At all levels, federal, state, local and GSEs, the total public debt is now at 141% of GDP. That puts the United States in some elite company--only Japan, Lebanon and Zimbabwe are higher. That's only the start. Add household debt (highest in the world at 99% of GDP) and corporate debt (highest in the world at 317% of GDP, not even counting off-balance-sheet swaps and derivatives) and our total debt is 557% of GDP. Less than three years ago our total indebtedness crossed 500% of GDP for the first time."

Add the unfunded portion of entitlement programs and we're at 840% of GDP.

The world has not seen such debt levels in modern history. This debt is not serviceable. Imagine that total debt is 557% of GDP, without considering entitlements. The interest on the debt will consume all the tax revenues of the country in the not-too-distant future. Then there will be no way out but to create more debt in order to finance the old debt.
It assures a period of economic devastation. In a last, desperate attempt, politicians at the federal and local levels will raise taxes to astronomical heights to raise revenues. And that only assures destruction of the economy. Forget the fable of economic recovery. Unless there is a change in Washington by next year's election, there will be no way to turn back.

Worker Co-Ops Gaining Traction in Cleveland

As I have written before (here), worker-owned businesses are the wave of the future, because they are a superior economic organization. This has been noted in a recent CNN article (here) discussing the application of the Spanish model in Cleveland. The advantages noted in this article include: educated and supported workers, reinvestment of profits into capital and human development, limitation of executive salaries, supply chain integration, and avoidance of external debt leverage.

Some Rust Belt planners and union leaders are feeling optimistic: they're taking inspiration from the Basque region of Spain, where a network of worker-owned cooperatives launched amid the rubble of the Spanish Civil War has grown to become the country's seventh-largest corporation, and among its most profitable.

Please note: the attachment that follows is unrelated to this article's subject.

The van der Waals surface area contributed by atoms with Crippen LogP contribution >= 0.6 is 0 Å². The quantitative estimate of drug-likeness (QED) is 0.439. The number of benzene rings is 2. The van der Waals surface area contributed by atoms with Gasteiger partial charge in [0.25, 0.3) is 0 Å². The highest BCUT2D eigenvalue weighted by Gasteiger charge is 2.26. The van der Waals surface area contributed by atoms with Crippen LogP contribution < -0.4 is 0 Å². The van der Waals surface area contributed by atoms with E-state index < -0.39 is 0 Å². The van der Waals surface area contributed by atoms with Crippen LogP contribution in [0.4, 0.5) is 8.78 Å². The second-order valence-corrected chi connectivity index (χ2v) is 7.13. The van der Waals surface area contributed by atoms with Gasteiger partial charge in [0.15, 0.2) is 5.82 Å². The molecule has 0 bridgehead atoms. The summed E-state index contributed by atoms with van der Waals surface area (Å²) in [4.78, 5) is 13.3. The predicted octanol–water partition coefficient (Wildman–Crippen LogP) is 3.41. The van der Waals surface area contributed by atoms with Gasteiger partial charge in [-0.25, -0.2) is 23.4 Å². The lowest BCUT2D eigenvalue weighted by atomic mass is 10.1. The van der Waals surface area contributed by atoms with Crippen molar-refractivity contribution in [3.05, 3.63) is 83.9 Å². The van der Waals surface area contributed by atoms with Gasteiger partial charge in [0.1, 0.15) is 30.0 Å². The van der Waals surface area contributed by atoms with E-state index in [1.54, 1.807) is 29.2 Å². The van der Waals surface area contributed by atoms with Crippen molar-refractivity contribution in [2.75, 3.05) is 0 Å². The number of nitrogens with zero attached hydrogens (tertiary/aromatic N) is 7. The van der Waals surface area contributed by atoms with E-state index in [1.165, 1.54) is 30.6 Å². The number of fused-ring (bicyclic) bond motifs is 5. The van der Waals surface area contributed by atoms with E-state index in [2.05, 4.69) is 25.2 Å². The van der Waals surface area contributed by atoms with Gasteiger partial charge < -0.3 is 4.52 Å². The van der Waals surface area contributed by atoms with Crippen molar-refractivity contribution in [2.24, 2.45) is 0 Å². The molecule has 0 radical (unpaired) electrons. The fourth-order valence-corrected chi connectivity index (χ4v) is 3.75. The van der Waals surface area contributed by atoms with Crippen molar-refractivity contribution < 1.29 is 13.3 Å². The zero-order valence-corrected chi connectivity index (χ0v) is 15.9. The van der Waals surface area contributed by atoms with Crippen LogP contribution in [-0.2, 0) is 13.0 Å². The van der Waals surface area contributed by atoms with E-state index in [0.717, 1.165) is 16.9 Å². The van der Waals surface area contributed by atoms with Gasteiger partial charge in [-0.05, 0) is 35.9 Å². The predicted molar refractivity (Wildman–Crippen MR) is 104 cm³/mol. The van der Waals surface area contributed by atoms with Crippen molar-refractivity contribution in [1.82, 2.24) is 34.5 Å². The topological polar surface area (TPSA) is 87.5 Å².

The Mondragon Corp. (MCC), based in northern Spain, is a multilayered business group with 256 independent companies (more than 100 of which are worker-owned cooperatives) that employs more than 100,000 people. It has long been legendary among scholars and activists seeking to bolster workers' rights.

The Mondragon story began in 1941, when a Catholic priest, Jose Maria Arizmendiarrieta (often shortened to Arizmendi), found in the Basque town war-torn devastation where there had been a thriving manufacturing base. He opened a polytechnic school, which in 1956 spawned its first cooperative, a stove factory. Half a century later, the Mondragon enterprise encompasses firms making everything from machine tools to electronics to bicycles, along with a retail division, a university and a significant financial sector, with the large cooperative bank Caja Laboral at its core.

While many think of cooperatives as a small-scale hippie mainstay, the Mondragon Corp. is huge, hard-nosed business-wise and successful; in 2008, with Spain's economy in the doldrums, MCC's income rose 6%, to 16.8 billion euros. The Mondragon Corp. maintains its commitment to one-worker, one-vote democratic governance through a complex, carefully honed organizational structure in which the corporation serves as a kind of metacooperative for the individual companies. Through representatives and resources drawn from the larger network, it provides support for planning, research and generation funding for new businesses.